In a modern America where witches are persecuted and practicing magic is illegal, Witch Hunt sees teenager Claire (Gideon Adlon, seen in The Craft: Legacy) be forced to challenge her own prejudices and help two fugitives leave the country.
Claire’s mother Martha (Elizabeth Mitchell), despite her daughter’s objections, is part of an underground network smuggling witches out of the U.S. and over the border into Mexico, where witches are granted asylum. The family’s home is one of the last stops before the border wall – just one of many references to the Trump era –, an old farmhouse with a maze of crawl spaces between the walls. Tensions rise as the federal Bureau of Witchcraft Investigations begin to close in, right as Martha’s newest intakes are scheduled to be transported south. These two sisters, Shae (Echo Campbell) and Fiona (Abigail Cowen, The Chilling Adventures of Sabrina) have no choice but to extend their stay with Claire and her family until the way is clear.
Writer-director Elle Callahan finds an interesting tonal balance between the campy, teen fantasy fun of the aforementioned Chilling Adventures or The Craft, and the grave socio-political allegory of The Handmaid’s Tale or Snowpiercer. Though it forgoes much character exposition or world-building, there is a distinctly grounded quality to Witch Hunt. Swap out witches for undocumented immigrants, and the FWI for ICE, and there’s little to differentiate this fictional America from our own. The political commentary does not stop there: a montage of newsreels and dashcam footage shows police shooting unarmed women in the same way we see Black Americans repeatedly gunned down; witches hiding in attics as enforcement goes door to door conjures images of Nazi Germany; mass incarcerations; mob paranoia; media propaganda. The list goes on. It’s by no means subtle, but it gets its point across.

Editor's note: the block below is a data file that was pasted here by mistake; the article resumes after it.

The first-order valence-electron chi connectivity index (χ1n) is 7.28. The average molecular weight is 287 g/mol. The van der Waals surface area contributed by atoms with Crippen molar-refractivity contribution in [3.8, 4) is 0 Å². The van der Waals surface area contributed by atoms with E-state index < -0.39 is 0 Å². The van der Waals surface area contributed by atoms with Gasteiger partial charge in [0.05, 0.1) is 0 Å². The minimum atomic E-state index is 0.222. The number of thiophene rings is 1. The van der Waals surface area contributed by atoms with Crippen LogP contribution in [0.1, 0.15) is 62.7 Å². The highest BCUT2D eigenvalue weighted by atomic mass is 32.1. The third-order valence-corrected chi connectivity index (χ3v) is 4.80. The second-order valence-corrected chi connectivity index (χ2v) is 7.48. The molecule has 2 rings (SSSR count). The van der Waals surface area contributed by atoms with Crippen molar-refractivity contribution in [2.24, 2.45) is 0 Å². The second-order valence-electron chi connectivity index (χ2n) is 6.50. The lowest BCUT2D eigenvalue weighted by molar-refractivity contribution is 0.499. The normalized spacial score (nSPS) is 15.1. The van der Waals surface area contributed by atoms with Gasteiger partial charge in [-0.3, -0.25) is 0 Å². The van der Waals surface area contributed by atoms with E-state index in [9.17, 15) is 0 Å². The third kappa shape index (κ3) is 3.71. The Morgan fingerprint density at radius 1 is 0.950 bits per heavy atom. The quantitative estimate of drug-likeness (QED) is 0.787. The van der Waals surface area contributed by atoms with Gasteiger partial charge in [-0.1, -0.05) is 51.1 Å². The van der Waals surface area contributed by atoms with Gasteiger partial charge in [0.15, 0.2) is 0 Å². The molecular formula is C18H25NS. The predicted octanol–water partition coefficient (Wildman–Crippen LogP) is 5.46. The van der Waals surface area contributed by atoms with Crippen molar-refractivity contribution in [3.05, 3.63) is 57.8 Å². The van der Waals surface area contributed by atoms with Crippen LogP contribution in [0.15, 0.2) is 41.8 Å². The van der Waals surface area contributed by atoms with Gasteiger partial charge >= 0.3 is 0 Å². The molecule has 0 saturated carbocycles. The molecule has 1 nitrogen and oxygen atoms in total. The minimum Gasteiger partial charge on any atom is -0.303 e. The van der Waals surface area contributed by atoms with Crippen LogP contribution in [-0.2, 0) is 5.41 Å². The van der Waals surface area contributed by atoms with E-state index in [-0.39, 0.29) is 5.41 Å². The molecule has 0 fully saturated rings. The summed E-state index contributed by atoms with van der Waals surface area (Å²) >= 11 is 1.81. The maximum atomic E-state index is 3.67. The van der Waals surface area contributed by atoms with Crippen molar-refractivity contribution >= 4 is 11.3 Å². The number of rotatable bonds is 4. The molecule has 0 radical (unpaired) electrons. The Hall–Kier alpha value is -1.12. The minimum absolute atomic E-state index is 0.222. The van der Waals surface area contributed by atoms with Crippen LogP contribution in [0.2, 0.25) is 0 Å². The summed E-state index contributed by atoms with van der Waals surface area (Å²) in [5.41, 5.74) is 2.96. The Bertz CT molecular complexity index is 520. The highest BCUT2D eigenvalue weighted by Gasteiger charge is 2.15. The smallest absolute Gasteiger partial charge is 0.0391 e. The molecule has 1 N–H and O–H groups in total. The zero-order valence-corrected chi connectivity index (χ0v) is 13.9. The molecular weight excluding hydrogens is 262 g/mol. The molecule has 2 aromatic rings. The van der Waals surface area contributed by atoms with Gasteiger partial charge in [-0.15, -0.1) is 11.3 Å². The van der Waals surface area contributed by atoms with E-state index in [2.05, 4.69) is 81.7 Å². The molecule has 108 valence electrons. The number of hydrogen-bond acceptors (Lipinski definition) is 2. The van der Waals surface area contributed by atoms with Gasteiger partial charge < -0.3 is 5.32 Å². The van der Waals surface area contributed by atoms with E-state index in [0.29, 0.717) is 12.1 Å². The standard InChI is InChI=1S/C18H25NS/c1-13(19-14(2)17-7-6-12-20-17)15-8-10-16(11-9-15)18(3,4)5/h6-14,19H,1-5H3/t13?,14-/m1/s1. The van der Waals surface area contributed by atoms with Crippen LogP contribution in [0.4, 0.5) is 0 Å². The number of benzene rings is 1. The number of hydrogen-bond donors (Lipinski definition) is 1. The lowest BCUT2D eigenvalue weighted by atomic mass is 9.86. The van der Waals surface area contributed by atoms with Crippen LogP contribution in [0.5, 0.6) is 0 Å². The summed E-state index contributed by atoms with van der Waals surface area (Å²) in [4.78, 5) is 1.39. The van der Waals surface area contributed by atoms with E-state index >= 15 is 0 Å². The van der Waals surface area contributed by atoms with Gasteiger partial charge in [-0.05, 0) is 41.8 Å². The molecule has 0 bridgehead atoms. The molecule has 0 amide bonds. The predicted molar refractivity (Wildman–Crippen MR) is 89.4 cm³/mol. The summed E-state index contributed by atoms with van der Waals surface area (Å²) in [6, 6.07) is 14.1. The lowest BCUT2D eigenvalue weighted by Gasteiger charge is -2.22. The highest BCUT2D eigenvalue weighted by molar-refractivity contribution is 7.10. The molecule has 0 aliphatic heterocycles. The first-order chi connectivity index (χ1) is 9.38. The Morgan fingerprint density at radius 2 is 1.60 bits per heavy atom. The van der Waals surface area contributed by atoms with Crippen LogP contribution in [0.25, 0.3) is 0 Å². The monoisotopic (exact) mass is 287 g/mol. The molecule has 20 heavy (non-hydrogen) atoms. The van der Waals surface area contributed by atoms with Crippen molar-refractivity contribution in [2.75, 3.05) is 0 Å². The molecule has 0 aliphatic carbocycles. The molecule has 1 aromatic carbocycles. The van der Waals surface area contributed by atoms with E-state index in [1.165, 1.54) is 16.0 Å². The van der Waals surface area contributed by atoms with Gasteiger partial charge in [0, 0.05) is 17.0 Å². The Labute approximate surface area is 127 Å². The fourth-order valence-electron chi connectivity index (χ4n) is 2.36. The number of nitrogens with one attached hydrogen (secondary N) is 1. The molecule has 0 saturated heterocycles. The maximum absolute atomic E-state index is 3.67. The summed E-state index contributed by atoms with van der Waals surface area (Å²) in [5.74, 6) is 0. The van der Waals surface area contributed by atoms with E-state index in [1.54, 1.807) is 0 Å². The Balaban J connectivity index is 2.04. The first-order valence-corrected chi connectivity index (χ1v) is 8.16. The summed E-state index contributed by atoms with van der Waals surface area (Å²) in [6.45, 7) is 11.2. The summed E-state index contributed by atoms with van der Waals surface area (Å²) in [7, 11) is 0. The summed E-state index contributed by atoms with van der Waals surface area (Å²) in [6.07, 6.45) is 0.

With this in mind however, though the high-minded concept of Witch Hunt is appealing, there is something uncomfortable about the fact that all the witches we see victimised are white women. When witchcraft appears employed as an allegory for race, it’s concerning that it might try to equate the persecution faced by women for something hidden to the historic and systemic racism of today.
And though Witch Hunt’s setup has great potential, the second half of the runtime slips into – perhaps by comparison – a disappointingly conventional supernatural drama. The slow, thoughtful pacing gives way to stock genre elements and cheap scares that take away from the narrative and ambience. Ultimately however, while it falls short of the high expectations set in its first act, Witch Hunt remains a smart, memorable film with captivating performances from Adlon and Cowen that tackles issues of xenophobia, intolerance, and prejudice with appropriate force.
Release date TBA. Witch Hunt screened as part of 2021's SXSW Festival.